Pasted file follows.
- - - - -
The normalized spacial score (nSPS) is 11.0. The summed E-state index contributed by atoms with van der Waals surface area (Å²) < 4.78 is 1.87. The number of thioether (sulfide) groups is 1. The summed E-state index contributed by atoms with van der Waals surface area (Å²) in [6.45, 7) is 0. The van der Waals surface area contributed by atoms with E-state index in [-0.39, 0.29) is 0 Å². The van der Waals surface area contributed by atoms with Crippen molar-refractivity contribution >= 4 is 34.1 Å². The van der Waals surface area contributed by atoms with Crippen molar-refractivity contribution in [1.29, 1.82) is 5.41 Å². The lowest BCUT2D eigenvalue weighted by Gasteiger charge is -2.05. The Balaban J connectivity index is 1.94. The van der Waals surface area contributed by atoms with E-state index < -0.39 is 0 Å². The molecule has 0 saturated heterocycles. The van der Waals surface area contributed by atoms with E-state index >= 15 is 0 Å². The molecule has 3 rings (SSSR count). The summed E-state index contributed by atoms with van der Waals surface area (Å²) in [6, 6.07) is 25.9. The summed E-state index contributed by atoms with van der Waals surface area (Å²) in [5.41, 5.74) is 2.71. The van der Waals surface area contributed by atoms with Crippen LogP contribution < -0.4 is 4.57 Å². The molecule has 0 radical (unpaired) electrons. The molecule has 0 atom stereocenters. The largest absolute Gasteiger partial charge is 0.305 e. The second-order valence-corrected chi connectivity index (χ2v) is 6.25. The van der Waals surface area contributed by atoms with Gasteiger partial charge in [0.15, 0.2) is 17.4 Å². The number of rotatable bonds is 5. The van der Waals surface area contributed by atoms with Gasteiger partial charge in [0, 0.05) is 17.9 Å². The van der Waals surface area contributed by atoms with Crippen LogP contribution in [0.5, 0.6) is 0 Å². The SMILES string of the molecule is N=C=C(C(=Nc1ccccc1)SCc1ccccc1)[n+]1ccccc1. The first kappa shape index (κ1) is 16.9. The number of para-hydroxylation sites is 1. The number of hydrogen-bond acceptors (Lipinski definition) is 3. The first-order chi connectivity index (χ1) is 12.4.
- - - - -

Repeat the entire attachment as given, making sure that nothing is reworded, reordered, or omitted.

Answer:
The normalized spacial score (nSPS) is 11.0. The summed E-state index contributed by atoms with van der Waals surface area (Å²) < 4.78 is 1.87. The number of thioether (sulfide) groups is 1. The summed E-state index contributed by atoms with van der Waals surface area (Å²) in [6.45, 7) is 0. The van der Waals surface area contributed by atoms with E-state index in [-0.39, 0.29) is 0 Å². The van der Waals surface area contributed by atoms with Crippen molar-refractivity contribution >= 4 is 34.1 Å². The van der Waals surface area contributed by atoms with Crippen molar-refractivity contribution in [1.29, 1.82) is 5.41 Å². The lowest BCUT2D eigenvalue weighted by Gasteiger charge is -2.05. The Balaban J connectivity index is 1.94. The van der Waals surface area contributed by atoms with E-state index < -0.39 is 0 Å². The molecule has 0 saturated heterocycles. The van der Waals surface area contributed by atoms with E-state index >= 15 is 0 Å². The molecule has 3 rings (SSSR count). The summed E-state index contributed by atoms with van der Waals surface area (Å²) in [6, 6.07) is 25.9. The summed E-state index contributed by atoms with van der Waals surface area (Å²) in [5.41, 5.74) is 2.71. The van der Waals surface area contributed by atoms with Crippen LogP contribution < -0.4 is 4.57 Å². The molecule has 0 radical (unpaired) electrons. The molecule has 0 atom stereocenters. The largest absolute Gasteiger partial charge is 0.305 e. The second-order valence-corrected chi connectivity index (χ2v) is 6.25. The van der Waals surface area contributed by atoms with Gasteiger partial charge in [0.15, 0.2) is 17.4 Å². The number of rotatable bonds is 5. The van der Waals surface area contributed by atoms with Gasteiger partial charge in [0, 0.05) is 17.9 Å². The van der Waals surface area contributed by atoms with Crippen LogP contribution in [0.5, 0.6) is 0 Å². The SMILES string of the molecule is N=C=C(C(=Nc1ccccc1)SCc1ccccc1)[n+]1ccccc1. The first kappa shape index (κ1) is 16.9. The number of para-hydroxylation sites is 1. The number of hydrogen-bond acceptors (Lipinski definition) is 3. The first-order chi connectivity index (χ1) is 12.4.